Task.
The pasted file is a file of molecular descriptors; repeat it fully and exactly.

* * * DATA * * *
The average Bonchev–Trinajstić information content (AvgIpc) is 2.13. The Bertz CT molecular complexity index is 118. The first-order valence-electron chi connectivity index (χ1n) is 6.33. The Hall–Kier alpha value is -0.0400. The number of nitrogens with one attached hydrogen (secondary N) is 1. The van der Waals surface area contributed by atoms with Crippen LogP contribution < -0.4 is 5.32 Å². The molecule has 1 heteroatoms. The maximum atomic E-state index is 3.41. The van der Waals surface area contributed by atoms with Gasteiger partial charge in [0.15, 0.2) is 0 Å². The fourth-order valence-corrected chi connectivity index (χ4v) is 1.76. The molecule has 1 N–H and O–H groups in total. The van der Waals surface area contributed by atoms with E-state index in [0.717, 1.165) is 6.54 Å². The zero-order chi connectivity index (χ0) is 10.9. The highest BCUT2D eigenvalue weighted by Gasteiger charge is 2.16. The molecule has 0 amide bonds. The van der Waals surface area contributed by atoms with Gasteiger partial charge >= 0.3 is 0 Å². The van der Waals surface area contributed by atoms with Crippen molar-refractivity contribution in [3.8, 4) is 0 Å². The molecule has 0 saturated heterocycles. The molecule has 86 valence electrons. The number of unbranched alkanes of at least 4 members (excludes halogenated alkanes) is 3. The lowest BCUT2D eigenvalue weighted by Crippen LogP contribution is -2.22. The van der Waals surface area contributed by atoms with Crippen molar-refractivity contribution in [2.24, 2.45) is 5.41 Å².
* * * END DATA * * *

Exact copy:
The average Bonchev–Trinajstić information content (AvgIpc) is 2.13. The Bertz CT molecular complexity index is 118. The first-order valence-electron chi connectivity index (χ1n) is 6.33. The Hall–Kier alpha value is -0.0400. The number of nitrogens with one attached hydrogen (secondary N) is 1. The van der Waals surface area contributed by atoms with Crippen LogP contribution < -0.4 is 5.32 Å². The molecule has 1 heteroatoms. The maximum atomic E-state index is 3.41. The van der Waals surface area contributed by atoms with Gasteiger partial charge in [0.15, 0.2) is 0 Å². The fourth-order valence-corrected chi connectivity index (χ4v) is 1.76. The molecule has 1 N–H and O–H groups in total. The van der Waals surface area contributed by atoms with E-state index in [0.717, 1.165) is 6.54 Å². The zero-order chi connectivity index (χ0) is 10.9. The highest BCUT2D eigenvalue weighted by Gasteiger charge is 2.16. The molecule has 0 amide bonds. The van der Waals surface area contributed by atoms with Gasteiger partial charge >= 0.3 is 0 Å². The van der Waals surface area contributed by atoms with Crippen molar-refractivity contribution in [3.8, 4) is 0 Å². The molecule has 0 saturated heterocycles. The molecule has 86 valence electrons. The number of unbranched alkanes of at least 4 members (excludes halogenated alkanes) is 3. The lowest BCUT2D eigenvalue weighted by Crippen LogP contribution is -2.22. The van der Waals surface area contributed by atoms with Crippen molar-refractivity contribution in [2.24, 2.45) is 5.41 Å².